As most here will know, the L.A. Times decided once and for all to end the climate change debate (or try) by printing a policy to never again publish a letter questioning man-made global warming. That motivated me to send the paper, and the editor who formed the policy, a little note (see below).
Dear Mr. Thornton,
A few facts about anthropogenic global warming:
1. The Holocene interglacial, in which you find yourself living, is the coolest of the last 5 interglacials, by one to two degrees Celsius; the Holocene is also experiencing lower sea level than the interglacials prior. Compared to the Eemian interglacial (the most recent before it), sea level is roughly 4 to 6 meters lower today than, for instance, 115,000 years ago.
2. Arctic sea ice has been established in peer-reviewed papers to fluctuate dramatically, and was far lower than today 7,000 years ago during the Holocene Climatic Optimum. The papers’ authors showed that wave patterns on the shores of northern Greenland were one proof of several for the open ocean during the period.
3. Earth was rebounding from the recent temperature nadir of 1687, by about half a degree Celsius per century, long before meaningful emissions of carbon dioxide. To argue, as climate alarmists do, that the continuation of the warming is either worrisome or due to human emissions is an extraordinary claim.
4. Flat temperatures since 1998 among 3 of the 4 principal temperature data sets confound computer model projections from two decades ago (and since).
5. Antarctic sea ice has increased, steadily, throughout the period of satellite measurement that began in 1979. During the same period, the South Pole itself has cooled.
If you are curious about the facts that support the skeptic scientists’ position, I humbly recommend Don’t Sell Your Coat, which Freeman Dyson was kind enough to blurb. You can find it on Amazon.
Here are some questions that anyone interested in climate change should consider:
1. Has global relative humidity risen or fallen in the past century and a half? (In order to determine whether the ocean-atmosphere system as a whole has gained heat, this piece of information is a must.)
2. Have total global sea currents increased or decreased in the volume of water that they transport, and have those currents brought relatively more warm water downward or cold water upward during the period?
3. Has total wind speed over the oceans increased or decreased during the past century and a half? (If it has decreased, even fractionally, this alone would warm the ocean temperature and then the atmosphere. Faster wind means more overturning of the water, which means colder water is brought to the surface). If wind speed were to decrease over the sea that could have 30 prime movers behind it, by the way.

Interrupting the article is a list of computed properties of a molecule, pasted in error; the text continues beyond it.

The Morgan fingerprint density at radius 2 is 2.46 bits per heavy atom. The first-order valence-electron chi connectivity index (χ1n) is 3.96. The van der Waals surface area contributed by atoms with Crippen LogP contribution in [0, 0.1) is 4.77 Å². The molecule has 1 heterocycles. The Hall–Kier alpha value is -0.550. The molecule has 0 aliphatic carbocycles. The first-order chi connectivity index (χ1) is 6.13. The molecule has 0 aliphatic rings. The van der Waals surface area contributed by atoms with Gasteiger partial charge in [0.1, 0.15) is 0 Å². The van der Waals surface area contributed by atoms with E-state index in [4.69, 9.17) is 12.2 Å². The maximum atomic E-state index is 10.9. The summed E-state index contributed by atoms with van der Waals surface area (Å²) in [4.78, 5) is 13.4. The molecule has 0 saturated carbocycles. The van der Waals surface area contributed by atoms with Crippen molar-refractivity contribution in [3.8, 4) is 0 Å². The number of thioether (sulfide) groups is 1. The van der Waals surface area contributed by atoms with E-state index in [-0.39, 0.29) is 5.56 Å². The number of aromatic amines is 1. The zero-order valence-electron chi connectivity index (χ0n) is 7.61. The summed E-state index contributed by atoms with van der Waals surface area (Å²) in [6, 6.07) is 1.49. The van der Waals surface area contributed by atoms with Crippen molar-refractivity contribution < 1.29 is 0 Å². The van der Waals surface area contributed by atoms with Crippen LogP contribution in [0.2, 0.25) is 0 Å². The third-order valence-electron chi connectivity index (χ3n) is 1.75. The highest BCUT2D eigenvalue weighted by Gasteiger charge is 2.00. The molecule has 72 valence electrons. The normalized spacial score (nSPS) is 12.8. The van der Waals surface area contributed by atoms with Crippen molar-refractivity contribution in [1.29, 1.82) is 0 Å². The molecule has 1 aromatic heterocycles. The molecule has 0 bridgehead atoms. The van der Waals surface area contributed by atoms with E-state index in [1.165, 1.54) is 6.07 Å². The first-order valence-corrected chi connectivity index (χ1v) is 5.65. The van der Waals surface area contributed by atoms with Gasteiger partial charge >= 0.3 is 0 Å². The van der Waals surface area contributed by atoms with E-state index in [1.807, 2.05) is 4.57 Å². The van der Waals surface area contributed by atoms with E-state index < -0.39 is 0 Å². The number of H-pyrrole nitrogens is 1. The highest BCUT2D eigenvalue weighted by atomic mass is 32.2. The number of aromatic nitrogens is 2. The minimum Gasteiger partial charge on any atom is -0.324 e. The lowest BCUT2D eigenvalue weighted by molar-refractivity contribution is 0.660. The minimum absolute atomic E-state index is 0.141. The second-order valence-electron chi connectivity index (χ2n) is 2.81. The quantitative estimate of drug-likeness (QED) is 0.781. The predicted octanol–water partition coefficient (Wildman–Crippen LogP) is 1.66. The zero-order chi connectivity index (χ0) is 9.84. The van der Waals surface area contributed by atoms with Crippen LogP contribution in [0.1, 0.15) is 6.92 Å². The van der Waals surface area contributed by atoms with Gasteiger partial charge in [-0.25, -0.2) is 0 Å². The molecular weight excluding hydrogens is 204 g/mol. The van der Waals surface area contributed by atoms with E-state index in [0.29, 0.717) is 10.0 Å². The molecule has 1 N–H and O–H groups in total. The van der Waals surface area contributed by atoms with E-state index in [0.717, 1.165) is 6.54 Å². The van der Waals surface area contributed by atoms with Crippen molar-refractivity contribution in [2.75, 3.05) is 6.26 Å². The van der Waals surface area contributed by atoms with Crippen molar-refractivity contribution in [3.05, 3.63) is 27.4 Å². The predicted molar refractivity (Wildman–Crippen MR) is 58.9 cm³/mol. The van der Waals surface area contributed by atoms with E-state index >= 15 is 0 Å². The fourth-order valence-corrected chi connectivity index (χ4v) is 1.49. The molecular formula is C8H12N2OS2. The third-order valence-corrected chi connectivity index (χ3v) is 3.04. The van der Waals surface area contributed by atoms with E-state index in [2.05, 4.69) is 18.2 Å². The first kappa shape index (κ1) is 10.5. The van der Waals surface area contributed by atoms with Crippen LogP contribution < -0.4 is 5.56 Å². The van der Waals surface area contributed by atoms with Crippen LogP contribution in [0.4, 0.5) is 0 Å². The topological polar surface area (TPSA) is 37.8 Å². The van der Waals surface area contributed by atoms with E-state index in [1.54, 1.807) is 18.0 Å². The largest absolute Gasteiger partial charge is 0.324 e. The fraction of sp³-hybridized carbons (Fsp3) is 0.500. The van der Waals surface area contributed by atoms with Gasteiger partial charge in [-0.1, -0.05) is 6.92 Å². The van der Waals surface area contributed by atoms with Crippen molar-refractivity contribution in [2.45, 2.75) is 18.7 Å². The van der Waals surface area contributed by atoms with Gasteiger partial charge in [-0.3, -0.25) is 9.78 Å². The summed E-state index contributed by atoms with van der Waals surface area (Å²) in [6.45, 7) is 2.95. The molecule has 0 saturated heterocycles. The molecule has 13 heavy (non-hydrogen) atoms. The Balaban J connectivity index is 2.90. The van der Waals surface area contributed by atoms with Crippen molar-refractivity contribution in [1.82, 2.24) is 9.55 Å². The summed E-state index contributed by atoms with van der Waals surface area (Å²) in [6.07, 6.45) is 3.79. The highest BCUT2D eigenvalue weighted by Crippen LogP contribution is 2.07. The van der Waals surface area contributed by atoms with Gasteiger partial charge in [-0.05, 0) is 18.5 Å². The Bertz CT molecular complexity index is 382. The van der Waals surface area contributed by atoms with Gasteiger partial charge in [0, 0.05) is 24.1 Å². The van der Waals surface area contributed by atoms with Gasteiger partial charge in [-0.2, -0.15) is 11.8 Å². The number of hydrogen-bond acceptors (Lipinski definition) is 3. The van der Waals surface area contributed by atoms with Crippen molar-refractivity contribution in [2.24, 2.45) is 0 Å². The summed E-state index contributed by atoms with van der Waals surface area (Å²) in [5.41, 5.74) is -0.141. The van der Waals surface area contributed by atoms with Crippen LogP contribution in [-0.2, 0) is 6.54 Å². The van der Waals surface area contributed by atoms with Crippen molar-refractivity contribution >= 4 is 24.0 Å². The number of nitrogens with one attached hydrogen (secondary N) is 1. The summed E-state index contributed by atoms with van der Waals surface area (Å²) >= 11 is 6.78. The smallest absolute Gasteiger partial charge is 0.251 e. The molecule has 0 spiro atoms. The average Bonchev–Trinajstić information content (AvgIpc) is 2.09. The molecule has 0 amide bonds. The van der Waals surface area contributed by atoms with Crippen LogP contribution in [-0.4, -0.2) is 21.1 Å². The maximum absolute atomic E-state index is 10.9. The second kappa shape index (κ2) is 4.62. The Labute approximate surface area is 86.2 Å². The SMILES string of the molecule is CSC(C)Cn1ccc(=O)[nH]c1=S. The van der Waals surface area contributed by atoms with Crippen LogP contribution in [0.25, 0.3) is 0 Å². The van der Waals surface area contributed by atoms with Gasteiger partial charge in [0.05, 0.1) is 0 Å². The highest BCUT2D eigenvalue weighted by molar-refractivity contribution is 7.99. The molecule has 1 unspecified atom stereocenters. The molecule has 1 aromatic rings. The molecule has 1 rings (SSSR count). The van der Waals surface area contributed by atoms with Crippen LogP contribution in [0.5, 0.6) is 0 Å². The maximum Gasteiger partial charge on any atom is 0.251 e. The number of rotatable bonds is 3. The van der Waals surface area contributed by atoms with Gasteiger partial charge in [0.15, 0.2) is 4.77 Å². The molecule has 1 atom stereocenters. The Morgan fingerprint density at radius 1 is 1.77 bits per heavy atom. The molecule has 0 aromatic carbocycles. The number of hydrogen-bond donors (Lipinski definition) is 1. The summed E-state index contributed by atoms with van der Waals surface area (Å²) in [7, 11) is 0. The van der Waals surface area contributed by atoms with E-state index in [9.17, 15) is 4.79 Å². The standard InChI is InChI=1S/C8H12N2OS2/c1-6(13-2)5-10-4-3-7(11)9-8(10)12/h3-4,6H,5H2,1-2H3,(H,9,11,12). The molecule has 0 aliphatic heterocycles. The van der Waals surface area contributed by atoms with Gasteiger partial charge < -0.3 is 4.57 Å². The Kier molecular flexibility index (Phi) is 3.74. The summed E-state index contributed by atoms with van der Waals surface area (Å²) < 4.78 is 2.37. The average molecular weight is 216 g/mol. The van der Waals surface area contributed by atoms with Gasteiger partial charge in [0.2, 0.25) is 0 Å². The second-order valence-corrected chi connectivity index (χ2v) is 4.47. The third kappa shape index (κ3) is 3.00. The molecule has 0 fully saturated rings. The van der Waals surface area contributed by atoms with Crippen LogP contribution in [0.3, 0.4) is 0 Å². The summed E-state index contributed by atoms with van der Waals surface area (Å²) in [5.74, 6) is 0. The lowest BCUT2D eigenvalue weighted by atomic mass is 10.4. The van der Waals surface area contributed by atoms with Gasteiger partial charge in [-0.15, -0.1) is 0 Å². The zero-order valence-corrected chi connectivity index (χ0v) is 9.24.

What you should be starting to glean, if you have read my questions at all seriously, is that temperature alone is an appallingly weak metric for heat in the ocean-atmosphere system. Heat/energy takes myriad forms! The simple truth is that we have measured temperature (imperfectly) for a quite short period of time and then decided that, since we don’t have similar global data sets for equally (or more) important metrics, we will allow temperature to stand in for the whole! As for sea level, in California where you live it hasn’t risen in more than three decades. If you ever go to the beach, then perhaps you noticed.
With or without the blessing of the mighty L.A. Times, climate change debate will continue among scientists and interested lay people for decades, if not centuries, to come.
In the meantime, you’re living in a wonderfully benign climatic moment in Earth’s history. Indeed, the IPCC’s most recent report posits no connection between extreme weather and putative manmade global warming (which, again, has yet to step beyond the bounds of past conditions!). As I show in my book, total acres claimed by forest fires was far higher a century ago in the U.S.; tornado activity is at historically low levels as I write this note; the last major hurricane to hit U.S. shores was more than 7 years ago; heat waves hit their maximum frequency and seriousness during the Dust Bowl; flooding has not increased in the Mississippi river system in two centuries; the worst time in terms of droughts that we know about for the American southwest was what peer-reviewed articles refer to as “megadrought” conditions, droughts that endured for centuries (not decades or years).
May your personal understanding of climate continue to develop, and as it does so may your willingness to allow a free exchange of ideas develop as well.